Charlotte Still Considering Changes to Midtown-Morehead-Cherry PED Overlay

Charlotte Planning Staff held a public meeting last Thursday evening to present recommended changes to the Pedestrian Overlay (PED) for the Midtown-Morehead-Cherry District.  The recommendations came as a response to additional concerns raised by reisdents of the Dilworth Neighborhood, following a January meeting in which proposed changes to building height limits were ruled out by staff.  The newly proposed changes included more restrictive design standards as well as an increase in the multifamily parking ratio.

Specifically, four amendments were presented and would apply to structures exceeding 200 feet in length:

  • Façade variations would be required to separating units in multifamily developments;
  • ‘Modulation’ would be required for 20 percent of all building frontage located adjacent to a public street.  This would be achieved by creating a building recession of 25 feet or greater from the setback line and would extend the full height of the building.
  • For buildings of four stories or more, the architectural base (not to exceed two stories) would need to be distinguishable from the rest of the structure.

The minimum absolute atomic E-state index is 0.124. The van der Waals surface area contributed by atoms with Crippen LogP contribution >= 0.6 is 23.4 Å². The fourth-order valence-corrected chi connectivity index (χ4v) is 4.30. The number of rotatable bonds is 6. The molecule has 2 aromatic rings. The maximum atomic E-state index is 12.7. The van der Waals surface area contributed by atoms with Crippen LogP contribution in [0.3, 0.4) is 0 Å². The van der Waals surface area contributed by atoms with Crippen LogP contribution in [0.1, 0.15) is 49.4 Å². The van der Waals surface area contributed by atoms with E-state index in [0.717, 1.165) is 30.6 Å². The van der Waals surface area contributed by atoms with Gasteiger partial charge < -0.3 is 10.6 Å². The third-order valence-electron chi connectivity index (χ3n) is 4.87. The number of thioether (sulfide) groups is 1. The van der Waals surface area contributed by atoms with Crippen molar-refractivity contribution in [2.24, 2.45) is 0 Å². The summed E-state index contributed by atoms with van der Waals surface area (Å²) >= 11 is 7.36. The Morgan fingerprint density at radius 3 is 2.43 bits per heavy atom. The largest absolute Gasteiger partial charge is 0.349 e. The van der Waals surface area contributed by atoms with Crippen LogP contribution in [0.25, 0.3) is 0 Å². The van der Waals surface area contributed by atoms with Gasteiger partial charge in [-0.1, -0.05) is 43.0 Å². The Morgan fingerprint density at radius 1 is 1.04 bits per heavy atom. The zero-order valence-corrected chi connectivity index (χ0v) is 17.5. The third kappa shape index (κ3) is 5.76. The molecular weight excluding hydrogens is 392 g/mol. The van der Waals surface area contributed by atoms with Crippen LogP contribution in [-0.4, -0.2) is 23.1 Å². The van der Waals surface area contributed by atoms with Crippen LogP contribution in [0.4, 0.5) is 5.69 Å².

• The multifamily parking ratio would increase from 1.0 parking places per unit to 1.25 per unit.

You can download last week’s presentation HERE.

 
The PED was first approved in 1999 and has been utilized in numerous areas of the City to promote walkable, mixed-use development. In exchange for its higher-density by-right zoning, developers are required to meet enhanced building design standards and construct a pedestrian-friendly streetscape.  We are not aware of any other circumstance where the PED has been changed since its implementation nearly 15 years ago.

It is REBIC’s position that any changes to the PED would adversely impact those investors who purchased sites in the Midtown-Morehead-Cherry district with the expectation they could exercise the development rights provided by the Overlay District.  Altering those rights to appease a vocal neighborhood group would produce citywide economic uncertainty, deter real estate investment in Charlotte, and have lasting consequences for economic development and property values.

A public hearing will be held in April, and REBIC will continue to convey our objections to City staff and members of Council.

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